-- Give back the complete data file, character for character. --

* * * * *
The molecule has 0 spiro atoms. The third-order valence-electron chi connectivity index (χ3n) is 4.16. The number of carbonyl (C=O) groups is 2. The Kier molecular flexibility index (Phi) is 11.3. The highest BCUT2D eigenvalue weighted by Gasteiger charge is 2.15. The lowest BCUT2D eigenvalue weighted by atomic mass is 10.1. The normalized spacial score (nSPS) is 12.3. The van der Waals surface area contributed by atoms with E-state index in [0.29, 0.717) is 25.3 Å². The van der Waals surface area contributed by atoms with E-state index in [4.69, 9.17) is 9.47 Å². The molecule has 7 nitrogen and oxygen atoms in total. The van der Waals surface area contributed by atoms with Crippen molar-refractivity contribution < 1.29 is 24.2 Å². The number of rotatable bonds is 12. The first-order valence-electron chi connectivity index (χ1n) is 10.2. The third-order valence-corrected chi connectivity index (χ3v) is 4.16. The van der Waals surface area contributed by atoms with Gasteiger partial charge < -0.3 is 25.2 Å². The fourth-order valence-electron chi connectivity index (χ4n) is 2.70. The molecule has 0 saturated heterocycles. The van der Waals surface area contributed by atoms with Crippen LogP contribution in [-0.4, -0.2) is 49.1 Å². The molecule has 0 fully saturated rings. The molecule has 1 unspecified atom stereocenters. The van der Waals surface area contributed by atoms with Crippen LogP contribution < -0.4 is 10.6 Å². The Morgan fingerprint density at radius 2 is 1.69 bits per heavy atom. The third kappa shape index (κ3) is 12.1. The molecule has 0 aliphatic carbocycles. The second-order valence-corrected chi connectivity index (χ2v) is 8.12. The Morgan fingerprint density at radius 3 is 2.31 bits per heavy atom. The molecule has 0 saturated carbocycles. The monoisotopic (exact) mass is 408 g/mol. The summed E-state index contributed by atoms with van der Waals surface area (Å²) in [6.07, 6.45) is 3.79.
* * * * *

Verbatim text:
The molecule has 0 spiro atoms. The third-order valence-electron chi connectivity index (χ3n) is 4.16. The number of carbonyl (C=O) groups is 2. The Kier molecular flexibility index (Phi) is 11.3. The highest BCUT2D eigenvalue weighted by Gasteiger charge is 2.15. The lowest BCUT2D eigenvalue weighted by atomic mass is 10.1. The normalized spacial score (nSPS) is 12.3. The van der Waals surface area contributed by atoms with E-state index in [0.29, 0.717) is 25.3 Å². The van der Waals surface area contributed by atoms with E-state index in [4.69, 9.17) is 9.47 Å². The molecule has 7 nitrogen and oxygen atoms in total. The van der Waals surface area contributed by atoms with Crippen molar-refractivity contribution < 1.29 is 24.2 Å². The number of rotatable bonds is 12. The first-order valence-electron chi connectivity index (χ1n) is 10.2. The third-order valence-corrected chi connectivity index (χ3v) is 4.16. The van der Waals surface area contributed by atoms with Gasteiger partial charge < -0.3 is 25.2 Å². The fourth-order valence-electron chi connectivity index (χ4n) is 2.70. The molecule has 0 saturated heterocycles. The van der Waals surface area contributed by atoms with Crippen LogP contribution in [-0.4, -0.2) is 49.1 Å². The molecule has 0 fully saturated rings. The molecule has 1 unspecified atom stereocenters. The van der Waals surface area contributed by atoms with Crippen LogP contribution < -0.4 is 10.6 Å². The Morgan fingerprint density at radius 2 is 1.69 bits per heavy atom. The third kappa shape index (κ3) is 12.1. The molecule has 0 aliphatic carbocycles. The second-order valence-corrected chi connectivity index (χ2v) is 8.12. The Morgan fingerprint density at radius 3 is 2.31 bits per heavy atom. The molecule has 0 saturated carbocycles. The monoisotopic (exact) mass is 408 g/mol. The summed E-state index contributed by atoms with van der Waals surface area (Å²) in [6.07, 6.45) is 3.79.